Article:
The English-speaking sector does not suffer from such oxymorons, but there is a transfusion from empty to empty, significant hints of «certain» situations and the game with eyebrows. In this article, we'll help you figure this out. And although it is not the truth in the last instance, at least it is an honest attempt to help you avoid mistakes. Let's talk: we are talking about boats more than 24 meters long. We will talk about how to choose a flag for a yacht of a more modest size in the next article.
Let's start with the fact that there are several so-called «White Lists»in the world, adopted as part of the Memorandum of Understanding on Port State Control. There is Paris MoU, Tokyo MoU and USCG Qualship 21. These lists contain Flags with a good reputation in terms of organizations controlling maritime security.All major yachting flags are included on all possible «White Lists», so chase away the one who agitates for a flag and give him credit for being on all these lists.
It's not the dignity of a flag, it's a common standard.
The yachting industry, like any other, is full of different myths, born of ignorance of some and slyness of others. There are three main prejudices in choosing a flag for a yacht:They say that there are countries where you will get magic tax breaks when you register a yacht. That is not true.
All major yacht registries have similar tax breaks for yachts registered with them, the main one being that you will be exempt from paying taxes to the flag administration if you sell your yacht and use it for commercial purposes. However, you are not exempt from taxes and duties under the laws of the country where your yacht is currently located.It is said that there are countries whose administration is not interested in who the actual owner of the yacht is. Again, that's not true.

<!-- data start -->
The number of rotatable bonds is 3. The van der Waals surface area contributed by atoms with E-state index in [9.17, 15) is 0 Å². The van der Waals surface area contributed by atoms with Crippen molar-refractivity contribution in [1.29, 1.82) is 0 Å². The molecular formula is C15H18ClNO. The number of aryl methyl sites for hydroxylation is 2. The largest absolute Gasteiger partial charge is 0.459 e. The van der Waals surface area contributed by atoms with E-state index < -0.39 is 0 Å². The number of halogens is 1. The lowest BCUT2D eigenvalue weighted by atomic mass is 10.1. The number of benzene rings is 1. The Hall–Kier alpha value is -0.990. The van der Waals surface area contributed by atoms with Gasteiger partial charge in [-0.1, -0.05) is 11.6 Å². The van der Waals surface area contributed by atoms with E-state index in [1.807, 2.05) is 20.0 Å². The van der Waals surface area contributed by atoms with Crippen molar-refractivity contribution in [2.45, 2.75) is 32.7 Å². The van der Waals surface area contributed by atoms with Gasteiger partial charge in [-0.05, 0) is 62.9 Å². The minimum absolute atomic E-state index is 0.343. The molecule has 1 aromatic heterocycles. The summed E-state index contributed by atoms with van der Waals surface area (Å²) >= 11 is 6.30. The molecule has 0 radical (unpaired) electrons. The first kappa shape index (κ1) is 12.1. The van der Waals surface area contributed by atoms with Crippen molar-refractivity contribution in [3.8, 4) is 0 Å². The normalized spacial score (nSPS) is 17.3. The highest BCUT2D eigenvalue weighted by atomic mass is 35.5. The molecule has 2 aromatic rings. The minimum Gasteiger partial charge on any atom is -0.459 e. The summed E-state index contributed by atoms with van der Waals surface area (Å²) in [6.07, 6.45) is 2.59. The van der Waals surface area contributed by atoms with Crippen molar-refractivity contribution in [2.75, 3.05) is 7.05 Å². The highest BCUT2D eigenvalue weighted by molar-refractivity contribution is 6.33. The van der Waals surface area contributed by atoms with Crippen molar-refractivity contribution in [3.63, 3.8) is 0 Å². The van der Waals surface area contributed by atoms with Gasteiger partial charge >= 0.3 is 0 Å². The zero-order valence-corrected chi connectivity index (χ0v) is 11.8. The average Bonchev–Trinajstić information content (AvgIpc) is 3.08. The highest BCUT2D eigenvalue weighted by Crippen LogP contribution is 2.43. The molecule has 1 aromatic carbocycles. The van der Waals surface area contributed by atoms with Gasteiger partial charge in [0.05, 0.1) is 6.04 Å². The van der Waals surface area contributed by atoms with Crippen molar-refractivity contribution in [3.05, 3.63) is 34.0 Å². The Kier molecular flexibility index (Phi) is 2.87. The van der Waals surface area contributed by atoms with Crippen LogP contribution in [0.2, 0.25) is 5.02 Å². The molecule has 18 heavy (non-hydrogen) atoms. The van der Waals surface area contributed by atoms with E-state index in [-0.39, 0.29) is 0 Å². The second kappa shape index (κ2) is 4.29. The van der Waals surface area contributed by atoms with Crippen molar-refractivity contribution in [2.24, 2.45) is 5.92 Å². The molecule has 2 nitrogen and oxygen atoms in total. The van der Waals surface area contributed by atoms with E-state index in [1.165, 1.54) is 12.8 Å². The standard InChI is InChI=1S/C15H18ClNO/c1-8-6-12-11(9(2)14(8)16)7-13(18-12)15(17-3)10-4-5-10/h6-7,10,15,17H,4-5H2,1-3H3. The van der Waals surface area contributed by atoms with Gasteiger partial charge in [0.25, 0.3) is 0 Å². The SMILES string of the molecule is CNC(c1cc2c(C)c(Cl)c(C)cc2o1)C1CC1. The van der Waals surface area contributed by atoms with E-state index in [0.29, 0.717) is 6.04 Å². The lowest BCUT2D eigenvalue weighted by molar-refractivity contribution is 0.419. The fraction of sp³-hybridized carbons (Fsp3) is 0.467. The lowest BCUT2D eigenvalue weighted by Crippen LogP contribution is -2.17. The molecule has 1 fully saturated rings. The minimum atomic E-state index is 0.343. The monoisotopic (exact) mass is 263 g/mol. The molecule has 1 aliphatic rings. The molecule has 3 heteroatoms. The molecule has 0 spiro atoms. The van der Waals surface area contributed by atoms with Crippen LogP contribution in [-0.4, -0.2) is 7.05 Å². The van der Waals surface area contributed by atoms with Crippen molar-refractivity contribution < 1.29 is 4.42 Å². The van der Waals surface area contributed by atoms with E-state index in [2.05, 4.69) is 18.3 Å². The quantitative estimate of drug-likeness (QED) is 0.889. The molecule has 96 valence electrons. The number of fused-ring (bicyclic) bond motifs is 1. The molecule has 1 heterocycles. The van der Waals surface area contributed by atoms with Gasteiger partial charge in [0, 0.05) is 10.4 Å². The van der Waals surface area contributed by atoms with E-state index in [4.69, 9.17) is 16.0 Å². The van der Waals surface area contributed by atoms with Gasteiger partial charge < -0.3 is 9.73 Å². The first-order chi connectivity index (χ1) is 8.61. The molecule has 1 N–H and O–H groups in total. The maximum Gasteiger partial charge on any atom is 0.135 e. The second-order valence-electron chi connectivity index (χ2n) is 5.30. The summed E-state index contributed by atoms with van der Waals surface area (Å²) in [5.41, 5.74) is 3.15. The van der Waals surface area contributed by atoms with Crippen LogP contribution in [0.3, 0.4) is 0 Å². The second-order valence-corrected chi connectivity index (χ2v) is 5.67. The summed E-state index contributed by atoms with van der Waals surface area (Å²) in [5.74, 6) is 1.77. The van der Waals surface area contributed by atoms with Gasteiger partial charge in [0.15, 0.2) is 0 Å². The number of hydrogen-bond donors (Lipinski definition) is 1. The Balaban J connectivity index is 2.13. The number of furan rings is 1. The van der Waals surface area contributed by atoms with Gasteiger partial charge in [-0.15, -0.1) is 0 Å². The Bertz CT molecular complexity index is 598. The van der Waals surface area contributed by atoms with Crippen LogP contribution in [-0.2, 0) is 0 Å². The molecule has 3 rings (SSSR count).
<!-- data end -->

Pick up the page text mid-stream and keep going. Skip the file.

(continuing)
All major yacht flags have similar requirements to the ultimate beneficial owner of a yacht. None of these registers will take the yacht into account until it is clear who owns the company to which the yacht is registered (at least on paper). This is why, unfortunately, Due diligence cannot be avoided.It is said that there are flags that turn a blind eye to various technical discrepancies and, they say, smart and experienced captains prefer to work only with such flags. That's not even just a lie, that's the stupidest lie.